With flying colors: Top entomology students honoured with wasp species named after them
The highly divergent parasitic wasps have long been causing headaches to scientists. At one point, taxonomists began using some genera as "dumping grounds for unplaced members", simply to organise the species.
Two entomologists from the University of Kentucky, USA - Drs. Michael J. Sharkey and Eric Chapman, have recently addressed one such issue by describing ten new genera and many more new species and combinations. The resulting paper is published in the open access journal ZooKeys.
Interestingly, among the newly described species there are two wasps named after two excellent entomology students: Leuroagathis paulbakeri and Scabagathis emilynadeauae. Both Mr. Paul Baker and Ms. Emily Nadeau scored 100% during an Entomology class in 2015. Paul passed the written exam with flying colours, while Emily did best on the weekly quizzes.
One of the new genera (Chimaeragathis) is named after the Greek mythological monster Chimera. Known as the sibling of the infamous Cerberus and Hydra, the Hellenes would describe Chimera as a horrid hybrid comprising several animals - usually a lion, a goat, and a serpent. The scientists have picked this name as a reference to the multiple diagnostic characters of the genus. In turn, each of those characters consists of a set of features used to diagnose related genera.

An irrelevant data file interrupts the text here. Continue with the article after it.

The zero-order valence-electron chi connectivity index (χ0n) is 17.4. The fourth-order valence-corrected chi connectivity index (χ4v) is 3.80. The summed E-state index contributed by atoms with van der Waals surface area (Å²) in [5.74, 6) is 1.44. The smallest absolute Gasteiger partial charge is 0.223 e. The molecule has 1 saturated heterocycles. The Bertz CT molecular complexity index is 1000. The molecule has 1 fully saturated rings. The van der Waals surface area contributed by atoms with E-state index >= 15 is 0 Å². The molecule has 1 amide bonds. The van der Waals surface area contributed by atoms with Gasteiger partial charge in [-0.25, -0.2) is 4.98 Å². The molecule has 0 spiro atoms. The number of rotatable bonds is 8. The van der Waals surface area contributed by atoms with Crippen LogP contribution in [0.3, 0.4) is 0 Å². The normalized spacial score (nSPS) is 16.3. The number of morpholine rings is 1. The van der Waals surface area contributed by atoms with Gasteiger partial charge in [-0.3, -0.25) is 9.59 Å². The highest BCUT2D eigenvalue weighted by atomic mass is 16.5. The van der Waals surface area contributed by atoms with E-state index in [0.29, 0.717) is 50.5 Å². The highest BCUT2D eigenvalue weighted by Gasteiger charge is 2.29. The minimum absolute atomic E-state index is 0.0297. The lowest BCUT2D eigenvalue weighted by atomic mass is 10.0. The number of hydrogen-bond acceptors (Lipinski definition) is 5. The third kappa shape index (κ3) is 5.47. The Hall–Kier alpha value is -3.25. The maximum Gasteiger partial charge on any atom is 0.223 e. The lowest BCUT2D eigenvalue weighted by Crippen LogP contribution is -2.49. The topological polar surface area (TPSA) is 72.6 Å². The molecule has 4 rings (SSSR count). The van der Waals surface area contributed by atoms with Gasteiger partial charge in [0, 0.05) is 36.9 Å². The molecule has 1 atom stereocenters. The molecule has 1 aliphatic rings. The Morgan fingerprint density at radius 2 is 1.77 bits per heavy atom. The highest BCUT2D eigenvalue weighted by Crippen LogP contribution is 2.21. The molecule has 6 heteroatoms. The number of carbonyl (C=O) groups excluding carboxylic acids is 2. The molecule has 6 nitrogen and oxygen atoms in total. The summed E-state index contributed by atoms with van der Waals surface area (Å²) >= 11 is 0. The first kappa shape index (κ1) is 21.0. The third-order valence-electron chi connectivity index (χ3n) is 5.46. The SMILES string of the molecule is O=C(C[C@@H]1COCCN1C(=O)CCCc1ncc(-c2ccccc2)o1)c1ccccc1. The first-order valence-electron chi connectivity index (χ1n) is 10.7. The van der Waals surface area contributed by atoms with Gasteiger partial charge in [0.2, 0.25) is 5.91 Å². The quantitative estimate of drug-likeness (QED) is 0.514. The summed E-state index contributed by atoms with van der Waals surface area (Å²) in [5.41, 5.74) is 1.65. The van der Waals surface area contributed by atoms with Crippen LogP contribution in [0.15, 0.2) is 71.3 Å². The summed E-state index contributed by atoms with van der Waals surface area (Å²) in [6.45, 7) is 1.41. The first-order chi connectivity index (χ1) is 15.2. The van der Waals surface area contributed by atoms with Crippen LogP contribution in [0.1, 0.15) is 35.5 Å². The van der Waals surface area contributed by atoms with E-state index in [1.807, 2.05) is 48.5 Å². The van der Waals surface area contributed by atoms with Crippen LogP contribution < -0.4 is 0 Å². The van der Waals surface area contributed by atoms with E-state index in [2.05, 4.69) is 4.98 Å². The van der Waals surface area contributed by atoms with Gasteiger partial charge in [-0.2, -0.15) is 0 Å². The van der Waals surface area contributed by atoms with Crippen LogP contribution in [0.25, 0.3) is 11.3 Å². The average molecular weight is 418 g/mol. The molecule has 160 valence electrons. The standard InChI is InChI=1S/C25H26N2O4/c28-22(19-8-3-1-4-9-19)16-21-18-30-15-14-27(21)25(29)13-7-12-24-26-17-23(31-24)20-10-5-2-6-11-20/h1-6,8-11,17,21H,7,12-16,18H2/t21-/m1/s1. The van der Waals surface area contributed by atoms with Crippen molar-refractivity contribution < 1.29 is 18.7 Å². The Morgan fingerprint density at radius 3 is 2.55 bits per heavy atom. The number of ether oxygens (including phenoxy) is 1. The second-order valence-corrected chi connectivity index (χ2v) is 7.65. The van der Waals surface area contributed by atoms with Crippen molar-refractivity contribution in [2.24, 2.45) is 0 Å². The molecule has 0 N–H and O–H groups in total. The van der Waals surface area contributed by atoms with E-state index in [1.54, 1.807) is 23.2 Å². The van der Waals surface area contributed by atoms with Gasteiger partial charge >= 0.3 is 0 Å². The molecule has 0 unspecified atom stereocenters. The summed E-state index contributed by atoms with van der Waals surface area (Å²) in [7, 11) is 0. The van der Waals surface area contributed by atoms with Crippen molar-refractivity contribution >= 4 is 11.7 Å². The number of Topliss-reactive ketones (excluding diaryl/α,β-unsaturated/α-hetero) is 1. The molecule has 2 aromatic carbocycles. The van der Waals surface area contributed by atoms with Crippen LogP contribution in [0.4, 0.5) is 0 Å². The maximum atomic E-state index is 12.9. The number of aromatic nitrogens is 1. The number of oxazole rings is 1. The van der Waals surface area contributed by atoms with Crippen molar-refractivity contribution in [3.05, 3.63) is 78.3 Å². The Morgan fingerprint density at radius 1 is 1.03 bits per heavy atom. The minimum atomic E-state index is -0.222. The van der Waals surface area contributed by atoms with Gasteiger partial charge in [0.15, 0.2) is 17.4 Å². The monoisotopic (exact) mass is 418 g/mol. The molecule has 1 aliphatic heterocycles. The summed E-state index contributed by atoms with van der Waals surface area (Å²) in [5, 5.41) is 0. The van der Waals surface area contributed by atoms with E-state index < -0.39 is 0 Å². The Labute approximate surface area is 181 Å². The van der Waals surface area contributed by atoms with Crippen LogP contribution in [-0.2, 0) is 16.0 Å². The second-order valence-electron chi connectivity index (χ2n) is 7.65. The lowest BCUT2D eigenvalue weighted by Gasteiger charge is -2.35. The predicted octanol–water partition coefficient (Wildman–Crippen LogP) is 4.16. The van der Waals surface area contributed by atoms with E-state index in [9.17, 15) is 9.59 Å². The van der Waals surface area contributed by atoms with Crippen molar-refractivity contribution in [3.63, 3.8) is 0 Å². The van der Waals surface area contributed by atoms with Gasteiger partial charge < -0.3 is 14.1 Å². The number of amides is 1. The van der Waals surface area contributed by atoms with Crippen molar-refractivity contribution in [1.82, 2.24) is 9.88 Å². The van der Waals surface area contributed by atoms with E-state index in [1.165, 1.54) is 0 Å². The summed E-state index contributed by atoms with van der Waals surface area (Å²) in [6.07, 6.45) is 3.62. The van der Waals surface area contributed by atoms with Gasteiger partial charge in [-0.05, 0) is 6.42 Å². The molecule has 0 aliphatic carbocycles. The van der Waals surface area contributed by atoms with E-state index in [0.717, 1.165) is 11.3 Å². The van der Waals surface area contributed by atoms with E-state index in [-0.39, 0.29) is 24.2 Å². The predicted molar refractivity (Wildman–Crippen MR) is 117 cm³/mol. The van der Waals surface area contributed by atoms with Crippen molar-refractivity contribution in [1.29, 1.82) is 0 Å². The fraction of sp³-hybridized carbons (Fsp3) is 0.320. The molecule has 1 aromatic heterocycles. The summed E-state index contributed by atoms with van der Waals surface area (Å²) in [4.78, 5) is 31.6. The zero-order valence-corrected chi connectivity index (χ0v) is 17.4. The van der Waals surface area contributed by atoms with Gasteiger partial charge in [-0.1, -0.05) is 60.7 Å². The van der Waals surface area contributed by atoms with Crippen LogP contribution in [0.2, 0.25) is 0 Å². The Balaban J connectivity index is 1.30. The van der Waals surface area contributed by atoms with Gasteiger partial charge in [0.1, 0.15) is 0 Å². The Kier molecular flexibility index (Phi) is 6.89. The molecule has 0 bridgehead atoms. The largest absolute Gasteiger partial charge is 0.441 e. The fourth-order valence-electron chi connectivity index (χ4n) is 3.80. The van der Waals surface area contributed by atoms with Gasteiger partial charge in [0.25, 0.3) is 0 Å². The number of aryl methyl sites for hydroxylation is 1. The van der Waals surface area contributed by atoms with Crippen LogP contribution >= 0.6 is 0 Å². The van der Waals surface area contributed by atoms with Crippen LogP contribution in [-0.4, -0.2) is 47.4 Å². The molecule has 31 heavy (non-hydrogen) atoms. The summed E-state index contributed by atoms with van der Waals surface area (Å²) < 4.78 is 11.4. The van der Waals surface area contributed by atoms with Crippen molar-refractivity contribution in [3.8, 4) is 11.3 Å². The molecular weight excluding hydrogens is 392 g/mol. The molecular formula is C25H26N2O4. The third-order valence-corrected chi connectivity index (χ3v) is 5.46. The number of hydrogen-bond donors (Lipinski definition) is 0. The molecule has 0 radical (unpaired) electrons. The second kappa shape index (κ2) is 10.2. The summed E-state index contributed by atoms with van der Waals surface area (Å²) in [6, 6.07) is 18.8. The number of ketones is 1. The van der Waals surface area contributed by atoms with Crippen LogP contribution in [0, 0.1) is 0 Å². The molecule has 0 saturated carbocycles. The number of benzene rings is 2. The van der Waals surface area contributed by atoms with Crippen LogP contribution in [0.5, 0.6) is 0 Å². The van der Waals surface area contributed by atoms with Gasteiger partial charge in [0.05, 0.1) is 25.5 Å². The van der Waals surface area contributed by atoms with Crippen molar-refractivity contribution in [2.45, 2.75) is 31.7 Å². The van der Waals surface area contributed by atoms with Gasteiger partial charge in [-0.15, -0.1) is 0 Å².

To breed, the females of these wasps lay eggs inside the early stages of caterpillars of various moths. At first, the larva develops quietly as if unnoticed by the host. By the time the caterpillar is ready to spin a cocoon, the parasitoid 'awakes' and consumes the host from the inside.
The aim of the present study is to revise the representatives of a tribe of braconid parasitoid wasps inhabiting Southeast Asia with a focus on Thailand. While having described a lot of new taxa, the scientists have saved another batch of new species for a separate future paper.